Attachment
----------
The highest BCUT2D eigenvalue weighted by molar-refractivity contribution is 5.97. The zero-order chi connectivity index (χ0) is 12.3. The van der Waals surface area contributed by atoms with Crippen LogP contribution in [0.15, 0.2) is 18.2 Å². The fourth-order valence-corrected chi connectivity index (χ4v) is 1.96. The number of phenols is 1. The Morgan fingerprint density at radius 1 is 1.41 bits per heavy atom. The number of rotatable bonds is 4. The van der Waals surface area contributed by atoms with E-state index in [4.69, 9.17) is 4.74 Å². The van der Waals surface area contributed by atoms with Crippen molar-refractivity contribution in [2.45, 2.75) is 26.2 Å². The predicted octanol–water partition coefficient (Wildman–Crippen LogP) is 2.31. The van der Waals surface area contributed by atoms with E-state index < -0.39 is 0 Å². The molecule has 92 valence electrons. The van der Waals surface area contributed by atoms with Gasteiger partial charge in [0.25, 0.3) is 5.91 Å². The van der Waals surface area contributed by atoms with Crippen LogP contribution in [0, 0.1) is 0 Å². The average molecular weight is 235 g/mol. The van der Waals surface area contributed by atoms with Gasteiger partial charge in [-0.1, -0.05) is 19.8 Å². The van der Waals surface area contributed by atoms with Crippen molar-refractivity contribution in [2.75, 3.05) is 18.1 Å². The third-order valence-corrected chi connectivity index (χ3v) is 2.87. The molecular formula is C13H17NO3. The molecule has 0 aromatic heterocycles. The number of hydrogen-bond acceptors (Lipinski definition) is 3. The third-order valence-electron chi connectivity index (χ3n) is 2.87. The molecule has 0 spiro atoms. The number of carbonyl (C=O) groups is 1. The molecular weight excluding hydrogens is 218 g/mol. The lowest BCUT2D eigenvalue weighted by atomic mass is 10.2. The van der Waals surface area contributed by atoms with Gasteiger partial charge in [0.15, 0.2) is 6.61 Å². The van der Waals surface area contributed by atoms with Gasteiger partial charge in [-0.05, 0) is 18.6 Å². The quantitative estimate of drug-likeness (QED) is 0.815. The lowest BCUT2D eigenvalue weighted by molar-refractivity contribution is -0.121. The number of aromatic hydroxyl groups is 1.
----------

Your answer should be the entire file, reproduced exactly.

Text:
The highest BCUT2D eigenvalue weighted by molar-refractivity contribution is 5.97. The zero-order chi connectivity index (χ0) is 12.3. The van der Waals surface area contributed by atoms with Crippen LogP contribution in [0.15, 0.2) is 18.2 Å². The fourth-order valence-corrected chi connectivity index (χ4v) is 1.96. The number of phenols is 1. The Morgan fingerprint density at radius 1 is 1.41 bits per heavy atom. The number of rotatable bonds is 4. The van der Waals surface area contributed by atoms with E-state index in [4.69, 9.17) is 4.74 Å². The van der Waals surface area contributed by atoms with Crippen molar-refractivity contribution in [2.45, 2.75) is 26.2 Å². The predicted octanol–water partition coefficient (Wildman–Crippen LogP) is 2.31. The van der Waals surface area contributed by atoms with E-state index < -0.39 is 0 Å². The molecule has 92 valence electrons. The van der Waals surface area contributed by atoms with Gasteiger partial charge in [0.25, 0.3) is 5.91 Å². The van der Waals surface area contributed by atoms with Crippen LogP contribution in [0, 0.1) is 0 Å². The average molecular weight is 235 g/mol. The van der Waals surface area contributed by atoms with Gasteiger partial charge in [-0.1, -0.05) is 19.8 Å². The van der Waals surface area contributed by atoms with Crippen molar-refractivity contribution in [2.75, 3.05) is 18.1 Å². The third-order valence-corrected chi connectivity index (χ3v) is 2.87. The molecular formula is C13H17NO3. The molecule has 0 aromatic heterocycles. The number of hydrogen-bond acceptors (Lipinski definition) is 3. The third-order valence-electron chi connectivity index (χ3n) is 2.87. The molecule has 0 spiro atoms. The number of carbonyl (C=O) groups is 1. The molecular weight excluding hydrogens is 218 g/mol. The lowest BCUT2D eigenvalue weighted by atomic mass is 10.2. The van der Waals surface area contributed by atoms with Gasteiger partial charge in [0.15, 0.2) is 6.61 Å². The van der Waals surface area contributed by atoms with Gasteiger partial charge in [-0.05, 0) is 18.6 Å². The quantitative estimate of drug-likeness (QED) is 0.815. The lowest BCUT2D eigenvalue weighted by molar-refractivity contribution is -0.121. The number of aromatic hydroxyl groups is 1.